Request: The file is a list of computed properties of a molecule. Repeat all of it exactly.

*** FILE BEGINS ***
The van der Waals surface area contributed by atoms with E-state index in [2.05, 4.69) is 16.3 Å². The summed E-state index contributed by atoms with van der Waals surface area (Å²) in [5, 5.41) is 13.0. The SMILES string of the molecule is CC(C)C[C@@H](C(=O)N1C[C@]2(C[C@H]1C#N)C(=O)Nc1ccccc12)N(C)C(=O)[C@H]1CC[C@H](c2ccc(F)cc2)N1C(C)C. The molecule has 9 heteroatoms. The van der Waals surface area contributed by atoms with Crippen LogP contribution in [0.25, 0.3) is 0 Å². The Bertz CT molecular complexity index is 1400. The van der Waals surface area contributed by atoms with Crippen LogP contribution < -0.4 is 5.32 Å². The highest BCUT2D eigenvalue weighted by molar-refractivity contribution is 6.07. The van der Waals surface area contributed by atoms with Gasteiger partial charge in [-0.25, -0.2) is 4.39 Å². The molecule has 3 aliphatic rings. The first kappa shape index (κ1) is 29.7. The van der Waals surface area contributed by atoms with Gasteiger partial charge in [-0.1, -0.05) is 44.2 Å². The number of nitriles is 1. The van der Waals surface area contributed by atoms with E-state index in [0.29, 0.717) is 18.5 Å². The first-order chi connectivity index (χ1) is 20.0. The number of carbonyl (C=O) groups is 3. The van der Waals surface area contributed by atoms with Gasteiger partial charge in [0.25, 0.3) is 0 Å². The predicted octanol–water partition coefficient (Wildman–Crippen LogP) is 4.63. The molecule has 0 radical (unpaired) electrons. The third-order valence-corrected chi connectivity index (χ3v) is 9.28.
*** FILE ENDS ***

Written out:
The van der Waals surface area contributed by atoms with E-state index in [2.05, 4.69) is 16.3 Å². The summed E-state index contributed by atoms with van der Waals surface area (Å²) in [5, 5.41) is 13.0. The SMILES string of the molecule is CC(C)C[C@@H](C(=O)N1C[C@]2(C[C@H]1C#N)C(=O)Nc1ccccc12)N(C)C(=O)[C@H]1CC[C@H](c2ccc(F)cc2)N1C(C)C. The molecule has 9 heteroatoms. The van der Waals surface area contributed by atoms with Crippen LogP contribution in [0.25, 0.3) is 0 Å². The Bertz CT molecular complexity index is 1400. The van der Waals surface area contributed by atoms with Crippen LogP contribution < -0.4 is 5.32 Å². The highest BCUT2D eigenvalue weighted by molar-refractivity contribution is 6.07. The van der Waals surface area contributed by atoms with Gasteiger partial charge in [-0.25, -0.2) is 4.39 Å². The molecule has 3 aliphatic rings. The first kappa shape index (κ1) is 29.7. The van der Waals surface area contributed by atoms with Gasteiger partial charge in [-0.1, -0.05) is 44.2 Å². The number of nitriles is 1. The van der Waals surface area contributed by atoms with E-state index in [0.29, 0.717) is 18.5 Å². The first-order chi connectivity index (χ1) is 20.0. The number of carbonyl (C=O) groups is 3. The van der Waals surface area contributed by atoms with Gasteiger partial charge in [0.25, 0.3) is 0 Å². The predicted octanol–water partition coefficient (Wildman–Crippen LogP) is 4.63. The molecule has 0 radical (unpaired) electrons. The third-order valence-corrected chi connectivity index (χ3v) is 9.28.